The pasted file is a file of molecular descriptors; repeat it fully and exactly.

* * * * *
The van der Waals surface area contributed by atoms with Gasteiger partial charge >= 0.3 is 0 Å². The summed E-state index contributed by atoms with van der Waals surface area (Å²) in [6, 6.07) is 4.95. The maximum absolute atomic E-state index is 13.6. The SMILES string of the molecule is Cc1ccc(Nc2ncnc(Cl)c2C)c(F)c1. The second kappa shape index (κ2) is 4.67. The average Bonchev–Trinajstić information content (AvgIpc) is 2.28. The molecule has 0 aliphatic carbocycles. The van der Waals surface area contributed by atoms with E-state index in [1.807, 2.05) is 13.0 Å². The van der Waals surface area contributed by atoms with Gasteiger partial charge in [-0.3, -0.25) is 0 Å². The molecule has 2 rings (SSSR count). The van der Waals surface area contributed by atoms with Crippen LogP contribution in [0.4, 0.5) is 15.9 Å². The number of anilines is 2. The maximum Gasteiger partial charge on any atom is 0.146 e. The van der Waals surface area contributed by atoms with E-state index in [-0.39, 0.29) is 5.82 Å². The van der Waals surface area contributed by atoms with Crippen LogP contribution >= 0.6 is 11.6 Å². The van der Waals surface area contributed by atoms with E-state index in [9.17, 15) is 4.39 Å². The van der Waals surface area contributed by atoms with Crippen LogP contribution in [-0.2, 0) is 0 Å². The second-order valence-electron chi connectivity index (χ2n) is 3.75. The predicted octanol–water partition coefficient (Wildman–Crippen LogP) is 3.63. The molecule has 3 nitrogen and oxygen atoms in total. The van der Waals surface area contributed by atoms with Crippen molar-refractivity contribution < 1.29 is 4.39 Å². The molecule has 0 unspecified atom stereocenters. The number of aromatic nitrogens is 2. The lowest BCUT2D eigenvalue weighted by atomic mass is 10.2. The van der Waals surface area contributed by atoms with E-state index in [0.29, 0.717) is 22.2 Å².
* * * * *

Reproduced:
The van der Waals surface area contributed by atoms with Gasteiger partial charge >= 0.3 is 0 Å². The summed E-state index contributed by atoms with van der Waals surface area (Å²) in [6, 6.07) is 4.95. The maximum absolute atomic E-state index is 13.6. The SMILES string of the molecule is Cc1ccc(Nc2ncnc(Cl)c2C)c(F)c1. The second kappa shape index (κ2) is 4.67. The average Bonchev–Trinajstić information content (AvgIpc) is 2.28. The molecule has 0 aliphatic carbocycles. The van der Waals surface area contributed by atoms with E-state index in [1.807, 2.05) is 13.0 Å². The van der Waals surface area contributed by atoms with Gasteiger partial charge in [-0.3, -0.25) is 0 Å². The molecule has 2 rings (SSSR count). The van der Waals surface area contributed by atoms with Crippen LogP contribution in [0.4, 0.5) is 15.9 Å². The number of anilines is 2. The maximum Gasteiger partial charge on any atom is 0.146 e. The van der Waals surface area contributed by atoms with E-state index in [-0.39, 0.29) is 5.82 Å². The van der Waals surface area contributed by atoms with Crippen LogP contribution >= 0.6 is 11.6 Å². The van der Waals surface area contributed by atoms with E-state index in [9.17, 15) is 4.39 Å². The van der Waals surface area contributed by atoms with Crippen LogP contribution in [-0.2, 0) is 0 Å². The second-order valence-electron chi connectivity index (χ2n) is 3.75. The predicted octanol–water partition coefficient (Wildman–Crippen LogP) is 3.63. The molecule has 3 nitrogen and oxygen atoms in total. The van der Waals surface area contributed by atoms with Crippen molar-refractivity contribution < 1.29 is 4.39 Å². The molecule has 0 unspecified atom stereocenters. The number of aromatic nitrogens is 2. The lowest BCUT2D eigenvalue weighted by atomic mass is 10.2. The van der Waals surface area contributed by atoms with E-state index in [0.29, 0.717) is 22.2 Å².